The second take from this election is a reaffirmation of what happened first in 2014 – the voters breaking out of the shackles of caste and regional loyalties to support a leader and a party that they believed were better for the country. With the shrinking of the Congress as an all-India party, the regional parties, most of them rooted in caste, presumed they had become more important and developed ambitions of anchoring the alternative to the Bharatiya Janata Party (BJP). The alliance of Samajwadi Party (SP), Bahujan Samaj Party (BSP) and Rashtriya Lok Dal (RLD) in Uttar Pradesh went ahead of itself in projecting its leader as a possible Prime Minister, oblivious of the pull of Narendra Modi on the ground and the organisational build-up that BJP President Amit Shah was able to achieve since 2014.
The biggest state of India clearly demonstrated that those outside of the hardcore loyalists of caste and regional outfits voted for the BJP and its leadership on the basis of performance and promise. The advantage of a Congress win in Rajasthan, Madhya Pradesh and Chhattisgarh assemblies a few months ago seems to have been wiped out in the parliamentary poll because of the performance matrix – the people quickly returned to Modi’s BJP. In the process, dynasties were broken, many new young faces achieved success and well entrenched politicians faced ouster from their captive constituencies – again because of the new awareness that the Indian voters have developed in the age of knowledge that is upon us. That Indian democracy is breaking new ground is the good news that the General Election has brought this time.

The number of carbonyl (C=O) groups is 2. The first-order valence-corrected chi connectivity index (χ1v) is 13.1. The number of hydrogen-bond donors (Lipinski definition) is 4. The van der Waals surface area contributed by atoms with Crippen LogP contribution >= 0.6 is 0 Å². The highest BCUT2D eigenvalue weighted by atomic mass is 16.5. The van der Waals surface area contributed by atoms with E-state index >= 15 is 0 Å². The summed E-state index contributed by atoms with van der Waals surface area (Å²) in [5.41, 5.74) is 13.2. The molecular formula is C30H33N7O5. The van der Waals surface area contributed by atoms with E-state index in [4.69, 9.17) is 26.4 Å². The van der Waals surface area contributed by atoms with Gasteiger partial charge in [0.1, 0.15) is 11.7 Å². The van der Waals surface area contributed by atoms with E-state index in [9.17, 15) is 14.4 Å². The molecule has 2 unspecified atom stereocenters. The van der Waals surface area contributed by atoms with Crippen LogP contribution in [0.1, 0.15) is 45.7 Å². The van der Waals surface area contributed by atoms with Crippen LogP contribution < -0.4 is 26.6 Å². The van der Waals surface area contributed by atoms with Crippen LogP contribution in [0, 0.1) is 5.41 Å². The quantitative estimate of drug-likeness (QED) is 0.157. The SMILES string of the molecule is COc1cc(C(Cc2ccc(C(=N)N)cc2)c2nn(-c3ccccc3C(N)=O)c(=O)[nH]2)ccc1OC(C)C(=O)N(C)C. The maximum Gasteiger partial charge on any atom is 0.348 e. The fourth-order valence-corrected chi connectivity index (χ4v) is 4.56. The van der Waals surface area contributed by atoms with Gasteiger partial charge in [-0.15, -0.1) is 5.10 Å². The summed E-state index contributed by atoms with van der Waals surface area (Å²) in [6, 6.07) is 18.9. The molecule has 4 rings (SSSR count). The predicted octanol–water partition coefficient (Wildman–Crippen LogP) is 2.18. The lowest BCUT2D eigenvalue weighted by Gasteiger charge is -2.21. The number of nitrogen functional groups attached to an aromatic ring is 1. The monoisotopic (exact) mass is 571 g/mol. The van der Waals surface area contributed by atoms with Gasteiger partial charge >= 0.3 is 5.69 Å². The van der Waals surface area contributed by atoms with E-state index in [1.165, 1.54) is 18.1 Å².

And finally, the opposition led by the Congress committed a strategic faux pas by seeming to disassociate themselves from the people’s ingrained sentiment for national security by not only refusing to give credit to Prime Minister Modi for his decisiveness in ordering punitive action against Pakistan after the Pulwama terror attack but going to the absurd extent of questioning the authenticity of the Balakot air strike itself. In India, people put their personal concerns including issues of economic scarcity aside to do their bit for the nation’s protection in a contingency and it is amazing how the advisors of the Congress seemed to be so cut off from the masses on this vital matter.
What is worse, the opposition decried Modi’s stand on Pakistan that ‘terror and talks don’t go together’ as an avoidable ‘muscular’ policy towards a ‘neighbour’ but maintained complete silence on Pakistan’s mischief of sending in Mujahideen into the Valley to destabilise the state of J&K. They upheld the pro-Pak separatists who had made Kashmir a Muslim issue and thus knowingly or unwittingly put the Muslim minority and Pakistan on the same side of the fence.
The opposition early on raised the bogey of ‘minority feeling unsafe under the Modi regime’ and ‘secularism of India being in danger’ for political reasons. A democratic state has two main instruments of secularism to be brought into play – development and law enforcement for all alike. There is no indication that Modi government introduced any sectarian element in development or that it interfered with the autonomous duty of the state governments to enforce law equally for all. The opposition even shunned the use of the word nationalism and adopted a pro-Minority line in a manner that produced a silent Hindu backlash. The victory of Sadhvi Pragya from Bhopal and the extraordinary success of BJP in West Bengal amply illustrate this. It should not be forgotten that a parliamentary election somewhere builds the consciousness of national identity amongst the people.
In the 2019 general election, the BJP has touched the line of 300 on its own. The results are transformational and cannot be explained by the traditional poll arithmetic. There is a new understanding among the voters on what is good for them and for the country. They would expect Prime Minister Modi to complete the unfinished agenda of his first tenure – in the areas of punishing the corrupt, keeping the aspirations of the youth alive and building a strong nation that could deal with the threats, external or internal. (Agency)